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The .js files are cached by your browser. So you can include as many functions as you like in a single file. If you split them into separate files that much of additional calls are made from the browser which slows down the loading page.. Also you can compress the js files if you are concerned about the size of the .js file ..@ http://javascriptcompressor.com/

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It depends a lot on how your server is sending out these files. If you have Firebug, open up the Net tab and inspect your JS files. If you see a Last-Modified entry in the Headers tab, it means that you are better off putting all your JS into one file. If you don't see it, it's best to split things up into page-specific files.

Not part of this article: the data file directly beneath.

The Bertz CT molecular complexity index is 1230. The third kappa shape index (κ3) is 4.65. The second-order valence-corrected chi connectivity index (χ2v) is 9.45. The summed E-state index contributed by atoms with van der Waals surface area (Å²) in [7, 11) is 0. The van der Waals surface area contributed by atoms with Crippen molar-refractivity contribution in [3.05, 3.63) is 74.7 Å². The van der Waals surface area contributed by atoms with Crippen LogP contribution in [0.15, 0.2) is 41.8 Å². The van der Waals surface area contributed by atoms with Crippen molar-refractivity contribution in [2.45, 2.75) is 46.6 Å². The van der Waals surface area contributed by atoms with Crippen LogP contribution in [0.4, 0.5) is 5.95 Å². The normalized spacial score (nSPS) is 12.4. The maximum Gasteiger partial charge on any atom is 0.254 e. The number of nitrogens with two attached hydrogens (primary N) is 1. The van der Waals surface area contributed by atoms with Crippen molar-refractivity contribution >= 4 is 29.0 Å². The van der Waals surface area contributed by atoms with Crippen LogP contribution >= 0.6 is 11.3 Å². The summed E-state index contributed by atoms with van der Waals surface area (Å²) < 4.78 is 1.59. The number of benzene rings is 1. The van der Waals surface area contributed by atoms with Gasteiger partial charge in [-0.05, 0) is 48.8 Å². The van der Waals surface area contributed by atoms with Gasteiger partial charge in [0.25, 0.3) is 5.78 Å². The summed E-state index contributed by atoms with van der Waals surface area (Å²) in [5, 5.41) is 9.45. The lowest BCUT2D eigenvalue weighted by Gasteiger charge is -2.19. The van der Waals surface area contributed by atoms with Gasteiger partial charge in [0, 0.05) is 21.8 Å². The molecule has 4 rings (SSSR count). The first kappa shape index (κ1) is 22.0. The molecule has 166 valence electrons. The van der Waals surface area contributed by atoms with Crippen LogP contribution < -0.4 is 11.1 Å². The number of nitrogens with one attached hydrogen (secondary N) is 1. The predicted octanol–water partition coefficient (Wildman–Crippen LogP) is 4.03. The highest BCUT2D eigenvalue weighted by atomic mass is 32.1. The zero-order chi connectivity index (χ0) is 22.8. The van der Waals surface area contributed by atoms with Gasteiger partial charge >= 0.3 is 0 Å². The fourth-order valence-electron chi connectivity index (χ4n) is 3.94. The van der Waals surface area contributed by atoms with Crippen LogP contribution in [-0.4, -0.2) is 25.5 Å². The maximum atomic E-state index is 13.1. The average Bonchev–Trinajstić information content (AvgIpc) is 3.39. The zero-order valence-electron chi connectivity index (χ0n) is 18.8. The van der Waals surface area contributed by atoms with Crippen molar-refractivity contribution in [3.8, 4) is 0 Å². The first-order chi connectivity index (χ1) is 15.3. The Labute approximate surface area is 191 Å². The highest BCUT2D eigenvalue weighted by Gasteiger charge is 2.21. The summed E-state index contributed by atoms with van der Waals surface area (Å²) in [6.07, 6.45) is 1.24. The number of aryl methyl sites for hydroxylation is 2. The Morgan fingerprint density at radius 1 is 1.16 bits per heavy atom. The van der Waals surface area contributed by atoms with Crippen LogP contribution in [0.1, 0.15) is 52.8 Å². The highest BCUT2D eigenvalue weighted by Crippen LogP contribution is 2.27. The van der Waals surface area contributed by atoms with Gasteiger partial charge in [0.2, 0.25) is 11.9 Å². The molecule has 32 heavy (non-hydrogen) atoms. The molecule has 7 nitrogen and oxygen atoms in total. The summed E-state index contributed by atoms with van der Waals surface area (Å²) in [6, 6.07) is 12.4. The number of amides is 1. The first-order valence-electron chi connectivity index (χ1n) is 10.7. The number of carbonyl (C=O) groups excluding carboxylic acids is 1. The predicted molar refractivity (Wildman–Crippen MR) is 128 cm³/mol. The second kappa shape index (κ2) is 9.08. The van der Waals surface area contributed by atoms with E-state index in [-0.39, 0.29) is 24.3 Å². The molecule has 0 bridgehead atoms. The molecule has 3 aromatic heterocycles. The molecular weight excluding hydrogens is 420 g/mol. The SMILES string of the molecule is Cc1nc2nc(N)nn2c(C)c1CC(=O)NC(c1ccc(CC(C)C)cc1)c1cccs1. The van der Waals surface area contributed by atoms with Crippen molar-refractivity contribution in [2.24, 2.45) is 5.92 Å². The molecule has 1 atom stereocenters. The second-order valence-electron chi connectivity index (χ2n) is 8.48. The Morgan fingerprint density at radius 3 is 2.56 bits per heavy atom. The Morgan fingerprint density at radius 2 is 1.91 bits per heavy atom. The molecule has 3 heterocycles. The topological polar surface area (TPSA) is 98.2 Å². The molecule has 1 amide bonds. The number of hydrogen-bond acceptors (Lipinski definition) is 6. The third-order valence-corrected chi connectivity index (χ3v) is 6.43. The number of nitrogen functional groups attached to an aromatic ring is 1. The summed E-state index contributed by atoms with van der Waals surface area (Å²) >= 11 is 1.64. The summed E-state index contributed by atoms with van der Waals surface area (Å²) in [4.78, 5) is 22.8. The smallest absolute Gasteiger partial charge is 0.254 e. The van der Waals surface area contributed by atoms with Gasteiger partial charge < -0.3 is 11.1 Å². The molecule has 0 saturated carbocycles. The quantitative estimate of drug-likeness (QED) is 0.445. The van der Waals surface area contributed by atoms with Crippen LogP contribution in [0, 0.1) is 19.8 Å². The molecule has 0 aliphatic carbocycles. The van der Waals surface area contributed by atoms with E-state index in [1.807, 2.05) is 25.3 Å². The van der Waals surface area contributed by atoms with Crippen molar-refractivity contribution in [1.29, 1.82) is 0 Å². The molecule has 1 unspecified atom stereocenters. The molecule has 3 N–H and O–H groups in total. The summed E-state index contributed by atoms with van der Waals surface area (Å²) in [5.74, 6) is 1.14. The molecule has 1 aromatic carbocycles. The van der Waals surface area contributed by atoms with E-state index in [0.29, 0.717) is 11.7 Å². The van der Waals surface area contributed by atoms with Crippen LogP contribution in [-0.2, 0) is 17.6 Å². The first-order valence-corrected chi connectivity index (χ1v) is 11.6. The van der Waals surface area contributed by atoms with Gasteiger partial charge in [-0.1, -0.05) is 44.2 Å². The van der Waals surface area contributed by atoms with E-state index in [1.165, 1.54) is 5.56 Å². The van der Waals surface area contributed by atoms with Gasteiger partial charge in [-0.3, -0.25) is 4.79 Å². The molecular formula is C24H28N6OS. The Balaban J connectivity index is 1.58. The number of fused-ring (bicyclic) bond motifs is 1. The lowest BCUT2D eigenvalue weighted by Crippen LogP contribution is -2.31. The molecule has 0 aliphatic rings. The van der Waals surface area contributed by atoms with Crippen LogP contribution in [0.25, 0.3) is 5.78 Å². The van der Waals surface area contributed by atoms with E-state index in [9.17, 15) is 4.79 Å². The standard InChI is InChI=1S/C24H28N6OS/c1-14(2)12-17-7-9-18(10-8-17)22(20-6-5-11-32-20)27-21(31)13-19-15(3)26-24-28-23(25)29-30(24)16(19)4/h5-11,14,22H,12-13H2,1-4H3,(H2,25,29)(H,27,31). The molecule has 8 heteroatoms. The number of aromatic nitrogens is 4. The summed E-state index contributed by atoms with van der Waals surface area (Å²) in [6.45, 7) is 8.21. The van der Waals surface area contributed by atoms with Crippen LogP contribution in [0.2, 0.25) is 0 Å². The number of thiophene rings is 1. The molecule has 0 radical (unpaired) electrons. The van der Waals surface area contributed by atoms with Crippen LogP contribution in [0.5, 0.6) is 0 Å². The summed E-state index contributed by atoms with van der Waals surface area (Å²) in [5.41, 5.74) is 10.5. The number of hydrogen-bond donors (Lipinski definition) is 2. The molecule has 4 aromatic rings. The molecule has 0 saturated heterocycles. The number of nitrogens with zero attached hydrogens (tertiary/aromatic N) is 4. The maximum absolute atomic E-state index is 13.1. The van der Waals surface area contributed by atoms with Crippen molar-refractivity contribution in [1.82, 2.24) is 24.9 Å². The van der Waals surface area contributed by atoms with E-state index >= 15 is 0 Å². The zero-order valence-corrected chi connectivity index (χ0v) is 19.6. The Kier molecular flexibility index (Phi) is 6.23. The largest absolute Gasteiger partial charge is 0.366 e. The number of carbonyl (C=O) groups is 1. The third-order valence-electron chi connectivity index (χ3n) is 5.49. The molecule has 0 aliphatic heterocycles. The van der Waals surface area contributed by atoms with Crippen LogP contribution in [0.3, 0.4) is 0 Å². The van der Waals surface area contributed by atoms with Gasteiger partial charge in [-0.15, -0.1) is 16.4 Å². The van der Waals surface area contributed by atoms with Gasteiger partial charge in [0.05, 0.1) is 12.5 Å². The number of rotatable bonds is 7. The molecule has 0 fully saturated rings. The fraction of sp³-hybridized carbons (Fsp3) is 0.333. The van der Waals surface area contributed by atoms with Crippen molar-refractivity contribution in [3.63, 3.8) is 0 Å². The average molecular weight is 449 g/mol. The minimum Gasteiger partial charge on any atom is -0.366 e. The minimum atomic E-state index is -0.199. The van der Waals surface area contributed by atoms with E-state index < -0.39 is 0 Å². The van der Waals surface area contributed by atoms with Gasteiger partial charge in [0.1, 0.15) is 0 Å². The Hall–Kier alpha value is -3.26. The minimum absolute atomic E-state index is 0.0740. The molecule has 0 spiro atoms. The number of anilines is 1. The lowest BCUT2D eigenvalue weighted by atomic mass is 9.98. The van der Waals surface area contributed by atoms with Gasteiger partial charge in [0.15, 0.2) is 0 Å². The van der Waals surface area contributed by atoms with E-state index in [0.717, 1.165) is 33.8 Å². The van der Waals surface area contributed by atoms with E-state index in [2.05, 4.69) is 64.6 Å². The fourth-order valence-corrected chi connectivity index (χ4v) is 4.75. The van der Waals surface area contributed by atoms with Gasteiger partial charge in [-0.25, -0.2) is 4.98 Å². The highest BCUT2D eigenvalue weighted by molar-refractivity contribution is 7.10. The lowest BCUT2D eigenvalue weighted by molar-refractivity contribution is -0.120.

In my opinion, there are four main methods of speeding up your page-load times:

  1. server headers -- this one is more complex to set up, but if you control your server settings or if you are willing to serve your JS via a dynamic page (PHP or ASP), you can send extra instructions to the browser to cache specific content for specific periods. Since your JS files are likely to change quite infrequently, it's usually pretty safe to do this for them. You basically just need to set the Expires header to some point well into the future. This means that the browser will not need to request the file at all if it has it in the cache. This makes the most sense if you have visitors who come back again and again. If you get a lot of one-hit visitors, this won't make a difference. This does mean that if you change these files, many browsers won't pick up the change; thus you should either change the file name or append something to the query string like this: <script type="text/javascript" src="/sitescript.js?v=1.1"></script>. This can be a maintenance problem if you have more than a few static HTML pages.